Sisters is full of genius and surprises 

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Sisters serves as an object lesson on making smart comedies from material that would be ritually abused by less gifted or driven filmmakers. Pitch Perfect director Jason Moore’s skill for executing rapid-fire gags and Paula Pell’s all-in script give stars Tina Fey and Amy Poehler their first big-screen comedy worthy of their talents.

Look at the raw bones of the story and Sisters looks like an amalgam of Step Brothers and Risky Business at best, or a soul-killing Adam Sandler abomination at worst. In its execution, this comedy fights well above its class.

Maura (Poehler) is a recent divorcée with a stable career but a weak self-image and wobbly social skills, while her older sister Kate (Fey) is an outgoing, out-of-work beautician barely cutting it as a single mother to her college-age daughter. When Kate gets evicted, she plans to move herself and daughter Haley (Madison Davenport) in with her parents in Orlando, only to learn that Mom and Dad (Dianne Wiest and James Brolin) are selling the house, smelting Kate and Maura’s childhood memories into cushy retirement cash.

First things first, Kate and Maura have to clear out all the teenage detritus from their bedroom before the sale can go through, and the last thing either wants to do is find storage space for their New Kids on the Block gear. They’d rather invite all their over-the-hill high school classmates to one last blowout while their parents are away, reliving their early 1990s glory days and abandoning their depressing adult lives for one night of toxic indulgence and aggressive immaturity.

Given the expected results of placing immaculately wasted, middle-aged party monsters next to picture windows and drywall, Sisters is in heavily trodden territory. What sets it apart from lesser slob-coms is its total commitment. Pell’s script teems with killer lines seemingly tailored to Fey and Poehler’s uncanny, sisterly rapport, and Maura’s awkward romance with her parents’ neighbor (Ike Barinholtz, The Mindy Project) feels sweet and genuine while also supplying the film’s most pointedly painful and sustained laughs.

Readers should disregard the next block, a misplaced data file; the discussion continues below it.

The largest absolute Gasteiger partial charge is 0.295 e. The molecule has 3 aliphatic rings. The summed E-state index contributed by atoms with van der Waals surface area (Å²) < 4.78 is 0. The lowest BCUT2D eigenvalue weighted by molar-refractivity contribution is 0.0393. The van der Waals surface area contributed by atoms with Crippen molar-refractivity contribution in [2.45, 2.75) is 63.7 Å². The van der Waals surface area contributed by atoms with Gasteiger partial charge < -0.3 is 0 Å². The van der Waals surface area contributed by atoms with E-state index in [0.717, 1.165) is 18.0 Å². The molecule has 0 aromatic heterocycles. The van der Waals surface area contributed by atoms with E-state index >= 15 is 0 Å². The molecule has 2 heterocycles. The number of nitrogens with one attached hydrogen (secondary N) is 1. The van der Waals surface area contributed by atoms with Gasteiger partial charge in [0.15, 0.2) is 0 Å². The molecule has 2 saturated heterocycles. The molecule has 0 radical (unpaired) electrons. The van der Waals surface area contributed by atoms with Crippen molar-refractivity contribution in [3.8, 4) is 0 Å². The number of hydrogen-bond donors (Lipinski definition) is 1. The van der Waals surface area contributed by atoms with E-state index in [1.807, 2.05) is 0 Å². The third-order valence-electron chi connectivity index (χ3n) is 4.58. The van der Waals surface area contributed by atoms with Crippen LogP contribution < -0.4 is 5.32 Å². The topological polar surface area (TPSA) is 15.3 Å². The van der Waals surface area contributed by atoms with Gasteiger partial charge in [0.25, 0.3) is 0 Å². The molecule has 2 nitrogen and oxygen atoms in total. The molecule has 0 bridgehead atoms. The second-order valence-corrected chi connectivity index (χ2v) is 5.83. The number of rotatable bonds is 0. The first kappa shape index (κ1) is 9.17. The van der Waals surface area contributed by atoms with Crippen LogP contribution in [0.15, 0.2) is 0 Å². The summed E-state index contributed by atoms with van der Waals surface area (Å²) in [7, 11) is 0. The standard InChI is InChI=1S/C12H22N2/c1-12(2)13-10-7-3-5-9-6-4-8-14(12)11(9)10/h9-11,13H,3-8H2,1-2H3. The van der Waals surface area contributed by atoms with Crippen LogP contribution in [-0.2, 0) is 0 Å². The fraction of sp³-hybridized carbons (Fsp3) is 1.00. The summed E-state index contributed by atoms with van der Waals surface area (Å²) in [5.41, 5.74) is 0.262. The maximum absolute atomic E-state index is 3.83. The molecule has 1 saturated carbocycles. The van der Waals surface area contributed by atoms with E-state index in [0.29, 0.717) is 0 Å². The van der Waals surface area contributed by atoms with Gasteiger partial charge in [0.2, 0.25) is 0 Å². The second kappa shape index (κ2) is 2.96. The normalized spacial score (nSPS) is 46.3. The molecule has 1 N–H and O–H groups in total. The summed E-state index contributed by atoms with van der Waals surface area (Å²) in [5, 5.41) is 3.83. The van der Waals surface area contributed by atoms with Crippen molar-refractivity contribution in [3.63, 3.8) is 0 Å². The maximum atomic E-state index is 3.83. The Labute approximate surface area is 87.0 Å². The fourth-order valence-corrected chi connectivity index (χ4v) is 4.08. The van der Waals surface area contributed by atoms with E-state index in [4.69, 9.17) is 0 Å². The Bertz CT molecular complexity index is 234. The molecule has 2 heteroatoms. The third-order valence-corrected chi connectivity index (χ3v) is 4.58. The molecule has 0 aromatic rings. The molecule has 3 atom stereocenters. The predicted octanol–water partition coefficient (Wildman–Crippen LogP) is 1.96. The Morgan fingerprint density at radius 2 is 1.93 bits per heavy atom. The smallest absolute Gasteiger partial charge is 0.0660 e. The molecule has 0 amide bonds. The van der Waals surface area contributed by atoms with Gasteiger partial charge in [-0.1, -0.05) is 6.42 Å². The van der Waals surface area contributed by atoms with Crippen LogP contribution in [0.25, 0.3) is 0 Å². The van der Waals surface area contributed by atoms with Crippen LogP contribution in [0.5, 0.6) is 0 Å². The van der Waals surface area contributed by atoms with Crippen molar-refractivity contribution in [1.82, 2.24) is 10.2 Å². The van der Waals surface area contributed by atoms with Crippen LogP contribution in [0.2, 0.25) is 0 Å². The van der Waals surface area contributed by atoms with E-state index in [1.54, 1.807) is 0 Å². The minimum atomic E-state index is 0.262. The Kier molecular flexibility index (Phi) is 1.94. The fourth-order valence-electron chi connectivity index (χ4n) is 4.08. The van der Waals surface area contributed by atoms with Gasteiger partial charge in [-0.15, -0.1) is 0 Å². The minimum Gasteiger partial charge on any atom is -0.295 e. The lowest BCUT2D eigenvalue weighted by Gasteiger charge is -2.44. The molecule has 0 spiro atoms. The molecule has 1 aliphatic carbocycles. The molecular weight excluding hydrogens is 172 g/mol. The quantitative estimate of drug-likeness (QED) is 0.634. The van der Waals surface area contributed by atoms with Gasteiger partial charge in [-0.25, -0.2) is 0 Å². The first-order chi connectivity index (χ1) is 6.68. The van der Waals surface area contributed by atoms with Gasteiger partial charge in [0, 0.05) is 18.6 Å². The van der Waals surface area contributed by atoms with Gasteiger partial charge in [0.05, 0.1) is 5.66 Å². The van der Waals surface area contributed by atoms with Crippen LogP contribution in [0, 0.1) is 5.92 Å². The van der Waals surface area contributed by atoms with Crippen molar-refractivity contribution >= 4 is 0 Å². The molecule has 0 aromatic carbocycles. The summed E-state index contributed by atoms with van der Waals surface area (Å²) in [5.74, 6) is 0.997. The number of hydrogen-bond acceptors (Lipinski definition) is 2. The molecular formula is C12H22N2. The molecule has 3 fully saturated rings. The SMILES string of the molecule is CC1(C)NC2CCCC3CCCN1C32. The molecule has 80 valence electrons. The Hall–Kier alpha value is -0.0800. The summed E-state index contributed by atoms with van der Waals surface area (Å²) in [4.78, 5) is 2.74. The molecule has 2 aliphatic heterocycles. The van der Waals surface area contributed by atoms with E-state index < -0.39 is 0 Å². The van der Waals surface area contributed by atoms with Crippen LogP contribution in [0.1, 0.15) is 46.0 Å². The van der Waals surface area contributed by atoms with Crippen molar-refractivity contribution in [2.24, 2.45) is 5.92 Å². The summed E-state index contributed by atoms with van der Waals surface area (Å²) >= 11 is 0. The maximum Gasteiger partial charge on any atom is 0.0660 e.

Poehler and Fey’s chemistry first became obvious when they co-anchored Weekend Update on Saturday Night Live, but as 2008’s Baby Mama proved with its safe-as-milk PG-13 antics, it’s not easy to bottle that lightning on screen. By setting Fey and Poehler free to go for anything and everything that can generate a laugh, Sisters gets it right, true, raw and filthy. Nothing is left on the table, but every gag also feels earned.

Producer Fey assembled a top-shelf supporting cast led by fellow Saturday Night Live alums Rachel Dratch, Bobby Moynihan and Maya Rudolph, who plays Maura and Kate’s high school nemesis with gleeful menace. In addition to Weist, Brolin, John Leguizamo and Samantha Bee delivering memorable outbursts, John Cena continues to build his comedy cred as a stoic, face-tatted drug dealer with a remarkably complete selection of party supplies.

Formula is only problematic when nothing is done to elevate it, and Sisters proves that inspiration can overcome a by-the-numbers setup. The next time Sandler decides to bankroll a vacation by taking studio money for Grown Ups 3, he should be contractually obligated to watch Sisters and take copious notes.

Print headline: Sisters act, Tina Fey and Amy Poehler finally get the big-screen comedy they deserve.

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